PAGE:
What I Might Have Been If I Hadn’t Become A Writer

All the people who stalk my dreams and inhabit me at odd moments are the people I might have been. They pass on a lifetime of workplace arcana: how to adjust a hubcap, how to arrange vitamins near a till, how to stage a strike in the car industry. They pass on techniques for cleaning office rubber plants, or teaching the English language or how to sell make-up. These past lives come crowding sometimes, there’s no stopping them, and the unpredictability of this writing life means that at any moment I may be called upon once again to step back into a former incarnation as a car detailer or shop assistant or plant cleaner or language tutor or surly consultant on the Estee Lauder counter. And that’s just for starters. A heartbeat is all that lies between myself and the many non-writing lives I’ve led.
When I was ten years old, I knew I was a writer and that I wanted to become one. I used to practise my signature over and over and invent other names and signatures for that far-off time when I would be a grown-up and people would read my work. Of course this precocity was hidden – all private obsessive markings in torn exercise books. More publicly I fancied being a spy, the Flying Nun, or a ballerina. Sometimes simultaneously. I used to jump off terraces and small hills, singing, convinced I could fly. My knees still carry the scars. As for the dancing, the ballet teacher took me aside at an early age and said I had nice hands and nice hair for a ballerina. She avoided the whole question of my feet. Writing and professional spying, though, have a great deal in common. Both spies and writers get paid to observe and report back. Writers have the advantage, of course, in that they can always make everything up.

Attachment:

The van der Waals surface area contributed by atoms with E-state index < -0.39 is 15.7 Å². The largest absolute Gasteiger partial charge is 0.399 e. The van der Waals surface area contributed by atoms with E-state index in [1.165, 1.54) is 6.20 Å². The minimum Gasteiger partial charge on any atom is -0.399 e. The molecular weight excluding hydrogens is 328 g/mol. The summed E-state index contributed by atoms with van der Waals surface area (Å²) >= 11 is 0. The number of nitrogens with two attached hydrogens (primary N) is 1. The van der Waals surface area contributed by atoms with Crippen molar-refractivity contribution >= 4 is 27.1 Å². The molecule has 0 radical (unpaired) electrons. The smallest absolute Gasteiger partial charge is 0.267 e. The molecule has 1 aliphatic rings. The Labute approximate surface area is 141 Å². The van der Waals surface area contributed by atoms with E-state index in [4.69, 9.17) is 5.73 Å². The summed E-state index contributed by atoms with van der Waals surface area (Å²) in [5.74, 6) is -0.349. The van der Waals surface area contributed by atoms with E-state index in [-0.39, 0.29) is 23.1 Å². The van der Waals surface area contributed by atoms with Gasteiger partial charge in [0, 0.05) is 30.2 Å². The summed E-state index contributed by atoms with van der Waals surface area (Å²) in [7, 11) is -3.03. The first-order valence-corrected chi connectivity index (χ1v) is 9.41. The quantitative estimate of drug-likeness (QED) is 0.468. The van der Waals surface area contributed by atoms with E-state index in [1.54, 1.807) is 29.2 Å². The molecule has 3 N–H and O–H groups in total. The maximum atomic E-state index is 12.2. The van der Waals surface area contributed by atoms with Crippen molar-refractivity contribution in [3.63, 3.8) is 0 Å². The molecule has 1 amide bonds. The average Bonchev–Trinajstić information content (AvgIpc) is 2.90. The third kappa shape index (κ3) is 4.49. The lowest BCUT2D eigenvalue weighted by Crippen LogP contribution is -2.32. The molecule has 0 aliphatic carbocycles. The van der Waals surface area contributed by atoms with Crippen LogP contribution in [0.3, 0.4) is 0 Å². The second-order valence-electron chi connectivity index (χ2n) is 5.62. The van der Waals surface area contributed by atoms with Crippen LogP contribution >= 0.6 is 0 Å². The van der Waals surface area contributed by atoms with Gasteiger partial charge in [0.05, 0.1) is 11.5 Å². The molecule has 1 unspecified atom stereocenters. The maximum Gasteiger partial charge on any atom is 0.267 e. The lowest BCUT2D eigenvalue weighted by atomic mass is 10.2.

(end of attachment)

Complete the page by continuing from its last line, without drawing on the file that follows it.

I never had any notion of a career but I did grow up with a strong Catholic sense of vocation which has stayed with me. As a result, I’m not exactly sure that you ever become a writer. There’s nothing finite here – it’s a lifelong apprenticeship. It’s more a process of becoming. You are always your own work in progress. Even after many years and many stories, you are always a beginner, fronting up to the page. I’m not sure you have much choice in the matter either. It’s chosen for you.
I often fancy being an archaeologist, a photographer, a tightrope walker, a forensic linguist. It changes from week to week. The wonderful thing about being a writer is that all the professions you might have had, all the people you might have been are still out there, and still inside, just waiting for you to make contact, waiting for you to summon their signatures to the page, and to practise them, over and over.

From: Lost Careers in BRICK MAGAZINE No71, Summer 2003 Canada

Copyright © 2013 Meaghan Delahunt